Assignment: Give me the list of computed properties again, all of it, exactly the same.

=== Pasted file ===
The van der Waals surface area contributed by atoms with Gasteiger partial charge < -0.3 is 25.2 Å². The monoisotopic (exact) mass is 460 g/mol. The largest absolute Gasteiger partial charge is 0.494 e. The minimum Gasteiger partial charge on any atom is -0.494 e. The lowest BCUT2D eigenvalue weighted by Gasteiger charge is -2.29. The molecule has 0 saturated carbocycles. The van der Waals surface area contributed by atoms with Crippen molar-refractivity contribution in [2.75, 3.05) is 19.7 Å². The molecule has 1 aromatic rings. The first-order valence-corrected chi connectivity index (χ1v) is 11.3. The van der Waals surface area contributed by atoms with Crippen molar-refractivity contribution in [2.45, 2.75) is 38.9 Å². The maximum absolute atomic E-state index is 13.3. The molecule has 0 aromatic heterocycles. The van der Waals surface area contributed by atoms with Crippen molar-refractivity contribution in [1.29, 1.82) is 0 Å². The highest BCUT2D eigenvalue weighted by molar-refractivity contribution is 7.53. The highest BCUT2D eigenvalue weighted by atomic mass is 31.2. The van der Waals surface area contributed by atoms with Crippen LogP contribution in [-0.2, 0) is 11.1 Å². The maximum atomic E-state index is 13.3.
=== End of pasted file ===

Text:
The van der Waals surface area contributed by atoms with Gasteiger partial charge < -0.3 is 25.2 Å². The monoisotopic (exact) mass is 460 g/mol. The largest absolute Gasteiger partial charge is 0.494 e. The minimum Gasteiger partial charge on any atom is -0.494 e. The lowest BCUT2D eigenvalue weighted by Gasteiger charge is -2.29. The molecule has 0 saturated carbocycles. The van der Waals surface area contributed by atoms with Crippen molar-refractivity contribution in [2.75, 3.05) is 19.7 Å². The molecule has 1 aromatic rings. The first-order valence-corrected chi connectivity index (χ1v) is 11.3. The van der Waals surface area contributed by atoms with Crippen molar-refractivity contribution in [2.45, 2.75) is 38.9 Å². The maximum absolute atomic E-state index is 13.3. The molecule has 0 aromatic heterocycles. The van der Waals surface area contributed by atoms with Crippen molar-refractivity contribution in [1.29, 1.82) is 0 Å². The highest BCUT2D eigenvalue weighted by molar-refractivity contribution is 7.53. The highest BCUT2D eigenvalue weighted by atomic mass is 31.2. The van der Waals surface area contributed by atoms with Crippen LogP contribution in [-0.2, 0) is 11.1 Å². The maximum atomic E-state index is 13.3.